Effects of mindfulness training on different components of impulsivity in borderline personality disorder

Title

Effects of mindfulness training on different components of impulsivity in borderline personality disorder

Author

Jimmy Petruzzi

jimmy petruzzi

Selected articles for comparison

Elices, M., Soler, J., Feliu-Soler, A., Carmona, C., Tiana, T., Pascual, J. C., … Álvarez, E. (2017). Combining emotion regulation and mindfulness skills for preventing depression relapse: a randomized-controlled study. Borderline Personality Disorder and Emotion Dysregulation, 4, 13. http://doi.org/10.1186/s40479-017-0064-6

Soler J, Valdepérez A, Feliu-Soler A, Pascual JC, Portella MJ, Martín-Blanco A, et al. Effects of the dialectical behavioral therapy-mindfulness module on attention in patients with borderline personality disorder. Behav Res Ther. 2012;50:150–7

Methodology

Elices, M., Soler, J., Feliu-Soler, A., Carmona, C., Tiana, T., Pascual, J. C., … Álvarez, E. (2017) conducted a pilot study the application of mindfulness with patients who had a diagnosis of BPD, the study took into consideration that mindfulness  training could assist in the modification of facets of impulsivity in patients with BPD. The method for the research  was  64 subjects with BPD diagnosis were  Subjected to 10 weeks of mindfulness training, with all participants being assessed pre and post intervention measuring impulsivity and neuropsychological tasks comparing the effects of MT and IE on borderline symptons with research randomization software to ensure reliability and validity.Interviews were conducted by skilled professionals with out prior knowledge of participants who were separated in groups of 8, the patients were recruited from a out patient psychiatry unit and of 92 screened participants 64 were randomised 32 to each treatment protocol, patients were selected with a strict quality control procedure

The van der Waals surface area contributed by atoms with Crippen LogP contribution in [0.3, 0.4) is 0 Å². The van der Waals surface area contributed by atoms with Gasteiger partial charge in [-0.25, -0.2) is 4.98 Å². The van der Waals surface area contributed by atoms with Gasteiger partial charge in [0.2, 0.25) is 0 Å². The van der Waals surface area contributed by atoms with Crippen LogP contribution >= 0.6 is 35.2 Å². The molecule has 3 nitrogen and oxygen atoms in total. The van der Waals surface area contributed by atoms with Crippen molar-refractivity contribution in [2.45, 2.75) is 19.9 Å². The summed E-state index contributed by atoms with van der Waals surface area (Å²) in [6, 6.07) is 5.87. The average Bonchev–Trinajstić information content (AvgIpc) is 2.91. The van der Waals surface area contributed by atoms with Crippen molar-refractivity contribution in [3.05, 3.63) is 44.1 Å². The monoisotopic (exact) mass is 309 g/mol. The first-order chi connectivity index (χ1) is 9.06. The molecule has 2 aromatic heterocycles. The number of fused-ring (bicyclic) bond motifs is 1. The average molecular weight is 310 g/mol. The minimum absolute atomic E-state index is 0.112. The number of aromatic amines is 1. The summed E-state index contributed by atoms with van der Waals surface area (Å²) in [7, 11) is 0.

According to Behaviour Research and Therapy Soler J, Valdepérez A, Feliu-Soler A, Pascual JC, Portella MJ, Martín-Blanco A, Alvarez E, Pérez V Behav Res Ther. 2012 Feb; 50(2):150-7  there have been measurable improvements in patients with BPD utilising mindfulness in adverse to controlled interventions measured by the  (CPT-II)

this study was conducted with patients receiving treatment along side psychiatric treatment 60 patients we recruited for this study all of them having BPD, 40 of the patients received  DBT Mindfulness and Psychiatric treatment and 20 psychiatric treatment alone,based on the CPT-II neuropsychological test the more participation of mindfulness the more improvement of psychiatric symptons , in order to be recruited the patients had to meet a BPD diagnostic criteria and recruitment was from a psychiatric hospital , the interviews consisted of two semi structured interviews , the interviews and evaluations were conducted by experienced psychologists and psychiatrists , the main variable  assessed by CPT-II, psychopathological symptom’s assessed pre and post interventions using  HRSD-17, BPRS and  POMS; mindfulness questionnaire’s were given to the patients pre and post intervention  FFMQ and (EQ,

One of the themes of DBT is utilising psycho education, teaching and making patients aware of their condition. Mindfulness is a central part of DBT, cultivating an attitude of acceptance, not resignation, though acceptance, the situation is as it is, or the feeling, then taking responsibility to change. As it stands DBT is the treatment with the most empirical evidence for Border line Personality Disorder. Due to the high impulsivity of patients with BPD utilising mindfulness could potentially help the patients become more aware and not react as impulsive.

According to the results of the following study  Jessica R. Peters, Shannon M. Erisman, Brian T. Upton, Ruth A. Baer, Lizabeth Roemer. (2011): 228-235.Mindfulness has the potential to help with impulsivity and maladaptive behaviour due to impulsivity and aspect of patients with BPD is impulsivity.